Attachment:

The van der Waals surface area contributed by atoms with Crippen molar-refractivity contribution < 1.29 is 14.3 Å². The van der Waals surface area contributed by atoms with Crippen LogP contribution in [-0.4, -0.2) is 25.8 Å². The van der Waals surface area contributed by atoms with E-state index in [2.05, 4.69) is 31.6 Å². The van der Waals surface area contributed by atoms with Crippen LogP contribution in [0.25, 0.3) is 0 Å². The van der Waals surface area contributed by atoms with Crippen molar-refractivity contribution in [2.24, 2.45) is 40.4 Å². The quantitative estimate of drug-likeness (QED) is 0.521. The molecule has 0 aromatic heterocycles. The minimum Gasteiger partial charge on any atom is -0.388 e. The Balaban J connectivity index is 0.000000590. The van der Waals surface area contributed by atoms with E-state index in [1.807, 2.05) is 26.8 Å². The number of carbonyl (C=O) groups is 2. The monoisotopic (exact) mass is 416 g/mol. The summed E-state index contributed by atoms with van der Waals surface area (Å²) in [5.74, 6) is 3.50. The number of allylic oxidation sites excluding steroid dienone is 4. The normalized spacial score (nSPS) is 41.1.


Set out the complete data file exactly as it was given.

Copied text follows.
The van der Waals surface area contributed by atoms with Crippen molar-refractivity contribution < 1.29 is 14.3 Å². The van der Waals surface area contributed by atoms with Crippen LogP contribution in [-0.4, -0.2) is 25.8 Å². The van der Waals surface area contributed by atoms with E-state index in [2.05, 4.69) is 31.6 Å². The van der Waals surface area contributed by atoms with Crippen LogP contribution in [0.25, 0.3) is 0 Å². The van der Waals surface area contributed by atoms with Crippen molar-refractivity contribution in [2.24, 2.45) is 40.4 Å². The quantitative estimate of drug-likeness (QED) is 0.521. The molecule has 0 aromatic heterocycles. The minimum Gasteiger partial charge on any atom is -0.388 e. The Balaban J connectivity index is 0.000000590. The van der Waals surface area contributed by atoms with E-state index in [1.807, 2.05) is 26.8 Å². The number of carbonyl (C=O) groups is 2. The monoisotopic (exact) mass is 416 g/mol. The summed E-state index contributed by atoms with van der Waals surface area (Å²) in [5.74, 6) is 3.50. The number of allylic oxidation sites excluding steroid dienone is 4. The normalized spacial score (nSPS) is 41.1.